One of the joys of eating cheesecake and swilling tea up here in the NAF granny flat is that you get to tell of life on the other side of the publishing coin. As Keven pointed out in a recent post, being published may not be what you expect and it is our job to prepare you for when you get that magical letter/email/phonecall. Personally, I’m still enjoying the buzz. It’s been almost a year and I still get a kick out of seeing my book out there. I agree with Keven that being published isn’t quite what I expected but I wouldn’t want to go back for anything. I remember seeing a documentary about lottery winners. They all said that winning the lottery brings its own set of problems. When asked if they would rather not have won, they all gave a wry smile and said no thanks. So, while being published may bring its own set of problems for a writer, it’s definitely worth the hard work it takes to get there.
Which leads me nicely to the topic of my post: reader reviews. I used the word “dilemma”, but that is probably too strong a word. However, it’s the best I can come up with to describe my current attitude towards reviews of Alpha Redemption. The reason I use this particular word is because I am having some mixed emotions when it comes to how people perceive what I’ve written. I thought it was just me, but apparently not. Just recently I came across another author discussing the same topic. A veteran, multi-published writer advised to take every review, good and bad, with a pinch of salt. They themselves had adopted the strategy of actually ignoring reviews completely, which suggests they can have a very profound effect indeed. But I’m getting ahead of myself.
I love reading reviews. It’s one of the best parts about being published. I love it almost as much as I love cheesecake. Okay, so that’s an exaggeration, but you get my point. During the eleven months since Alpha hit the virtual bookstalls, I’ve probably checked for reviews about ten million times. Okay, so that’s another exaggeration. Nine million is closer to the truth. The reason I checked so many times? I really want to know what people think.
I used to laugh a mocking little laugh when I read about authors checking their reviews every five minutes, but now I understand. As a new author I crave feedback. I want to know if the story works, if the characters are believable, if the premise is interesting. I want to know if all of that effort was worth while because, when you take away everything else, there’s no point writing if nobody will ever read what you’ve written.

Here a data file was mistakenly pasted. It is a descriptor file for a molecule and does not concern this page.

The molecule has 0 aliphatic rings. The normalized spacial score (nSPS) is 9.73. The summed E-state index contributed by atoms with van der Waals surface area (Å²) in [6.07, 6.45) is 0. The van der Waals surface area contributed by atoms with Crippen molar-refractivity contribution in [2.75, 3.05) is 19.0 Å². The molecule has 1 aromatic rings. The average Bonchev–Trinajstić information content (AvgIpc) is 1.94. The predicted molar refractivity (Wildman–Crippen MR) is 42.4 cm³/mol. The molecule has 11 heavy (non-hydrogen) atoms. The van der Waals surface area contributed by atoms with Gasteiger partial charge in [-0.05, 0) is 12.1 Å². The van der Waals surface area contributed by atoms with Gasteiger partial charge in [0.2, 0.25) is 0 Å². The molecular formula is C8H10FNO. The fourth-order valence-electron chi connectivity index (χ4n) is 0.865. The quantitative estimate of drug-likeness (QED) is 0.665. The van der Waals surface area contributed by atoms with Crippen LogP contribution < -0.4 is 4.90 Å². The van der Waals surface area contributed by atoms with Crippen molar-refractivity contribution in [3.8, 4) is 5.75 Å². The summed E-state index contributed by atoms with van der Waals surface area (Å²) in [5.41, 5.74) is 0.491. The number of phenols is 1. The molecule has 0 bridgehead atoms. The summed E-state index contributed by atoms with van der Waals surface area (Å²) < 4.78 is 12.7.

I like to think I write for God, but He knows my story before I even type the first word. He knows how it’s going to end and how people will receive it. He knows where all my typos are going to be and how many times I am going to “tell” when I should really “show”. So, writing for God is, like everything we do for Him, really an act of obedience, sacrifice, and worship. I’m writing for God but, since He’s already read it, I’m actually really “writing” (as in “putting it on paper”) for my readers (both of you–you know who you are). And reviews let me know if I’ve won their trust or disappointed them.
So, what’s the problem, you ask? What’s the dilemma? The problem is that, while reviews are really really useful and desirable (and up to now way, way better than I ever expected), I have found that they can also be something of an obstacle. Last week I started the sequel to Alpha Redemption, called Alpha Revelation. I’ve got the story in my head and just have to work out the details. I wrote the first chapter last week and discovered that I had lost much of the joy of writing, because I was worrying too much. I was worrying that I wouldn’t be able to meet the expectations of those who liked the first story, and that I wouldn’t be able to gain the trust of those who didn’t like it so much.
When I think of the reviews Alpha has received so far, I find myself slightly torn. For example, most people liked the flashbacks but others weren’t so keen. Some people loved the ending, but there were those who had doubts. So what do I do? Do I go for the interesting ending or the less interesting, but safer, one? Do I use flashbacks, or keep the story unbroken? Do I go for hard sci-fi or stick with the softer variety? To be honest, I have no idea. And it’s cramping my ability to tell my story the way I want to tell it. I keep thinking of the tale of the man and his young son taking their donkey to the market, constantly being reprimanded by passers-by for doing something wrong. One person says the man should ride the donkey. Another says the boy should ride. Another says they should spare the poor donkey and walk. Yet another person says they should both ride the donkey. The moral of the story is that you can’t please everyone.
So what do I do? If God knows my story before I tell it, then surely the best option would be to forget the reviews (at least for now), trust in Him, stop trying to please everyone, and write my story the way God already knows it is going to be written. Just as He knows that eventually I am going to come to my senses and have an epiphany and stop fretting about what people are going to say in the next round of reviews. Assuming the book is good enough for publication of course… But that’s another worry for later (I keep my worries alphabetized in a filing cabinet for just such an emergency).
Right now I feel better. So if you’ll excuse me, I’ve just had an epiphany and need to write a few hundred words before the end of the day. For the next few weeks I’m going to follow the advice of that veteran writer and forget the reviews for Alpha Redemption and focus on my sequel. I think it’s going to be an interesting story, but then I’m biased. See you on the other side.